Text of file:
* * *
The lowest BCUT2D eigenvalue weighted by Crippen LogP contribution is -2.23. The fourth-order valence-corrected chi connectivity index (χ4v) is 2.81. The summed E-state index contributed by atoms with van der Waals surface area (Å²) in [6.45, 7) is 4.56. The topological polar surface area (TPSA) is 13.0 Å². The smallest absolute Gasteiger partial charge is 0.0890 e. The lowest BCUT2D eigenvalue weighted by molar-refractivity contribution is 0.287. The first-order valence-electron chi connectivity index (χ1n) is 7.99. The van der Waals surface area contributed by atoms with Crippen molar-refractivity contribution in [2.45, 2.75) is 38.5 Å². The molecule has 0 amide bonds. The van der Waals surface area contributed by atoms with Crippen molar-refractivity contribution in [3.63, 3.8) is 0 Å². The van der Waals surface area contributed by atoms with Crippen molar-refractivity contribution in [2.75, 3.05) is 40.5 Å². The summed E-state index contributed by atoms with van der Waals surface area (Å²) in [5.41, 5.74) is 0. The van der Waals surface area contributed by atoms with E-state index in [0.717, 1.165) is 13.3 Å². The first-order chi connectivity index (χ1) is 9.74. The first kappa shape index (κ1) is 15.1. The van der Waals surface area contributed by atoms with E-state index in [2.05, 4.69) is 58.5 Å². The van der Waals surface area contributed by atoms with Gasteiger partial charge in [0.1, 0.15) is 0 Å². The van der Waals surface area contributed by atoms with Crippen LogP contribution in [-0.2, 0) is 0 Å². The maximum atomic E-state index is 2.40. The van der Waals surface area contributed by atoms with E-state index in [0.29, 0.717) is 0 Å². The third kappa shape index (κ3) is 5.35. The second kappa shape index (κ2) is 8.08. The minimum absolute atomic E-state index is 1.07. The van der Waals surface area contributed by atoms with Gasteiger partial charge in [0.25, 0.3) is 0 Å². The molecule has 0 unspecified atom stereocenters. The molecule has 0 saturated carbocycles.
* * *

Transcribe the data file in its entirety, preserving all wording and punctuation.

The lowest BCUT2D eigenvalue weighted by Crippen LogP contribution is -2.23. The fourth-order valence-corrected chi connectivity index (χ4v) is 2.81. The summed E-state index contributed by atoms with van der Waals surface area (Å²) in [6.45, 7) is 4.56. The topological polar surface area (TPSA) is 13.0 Å². The smallest absolute Gasteiger partial charge is 0.0890 e. The lowest BCUT2D eigenvalue weighted by molar-refractivity contribution is 0.287. The first-order valence-electron chi connectivity index (χ1n) is 7.99. The van der Waals surface area contributed by atoms with Crippen molar-refractivity contribution in [2.45, 2.75) is 38.5 Å². The molecule has 0 amide bonds. The van der Waals surface area contributed by atoms with Crippen molar-refractivity contribution in [3.63, 3.8) is 0 Å². The van der Waals surface area contributed by atoms with Crippen molar-refractivity contribution in [2.75, 3.05) is 40.5 Å². The summed E-state index contributed by atoms with van der Waals surface area (Å²) in [5.41, 5.74) is 0. The van der Waals surface area contributed by atoms with E-state index in [0.717, 1.165) is 13.3 Å². The first-order chi connectivity index (χ1) is 9.74. The first kappa shape index (κ1) is 15.1. The van der Waals surface area contributed by atoms with E-state index in [2.05, 4.69) is 58.5 Å². The van der Waals surface area contributed by atoms with Gasteiger partial charge in [0.1, 0.15) is 0 Å². The van der Waals surface area contributed by atoms with Crippen LogP contribution in [-0.2, 0) is 0 Å². The maximum atomic E-state index is 2.40. The van der Waals surface area contributed by atoms with E-state index in [0.29, 0.717) is 0 Å². The third kappa shape index (κ3) is 5.35. The second kappa shape index (κ2) is 8.08. The minimum absolute atomic E-state index is 1.07. The van der Waals surface area contributed by atoms with Gasteiger partial charge in [0.25, 0.3) is 0 Å². The molecule has 0 unspecified atom stereocenters. The molecule has 0 saturated carbocycles.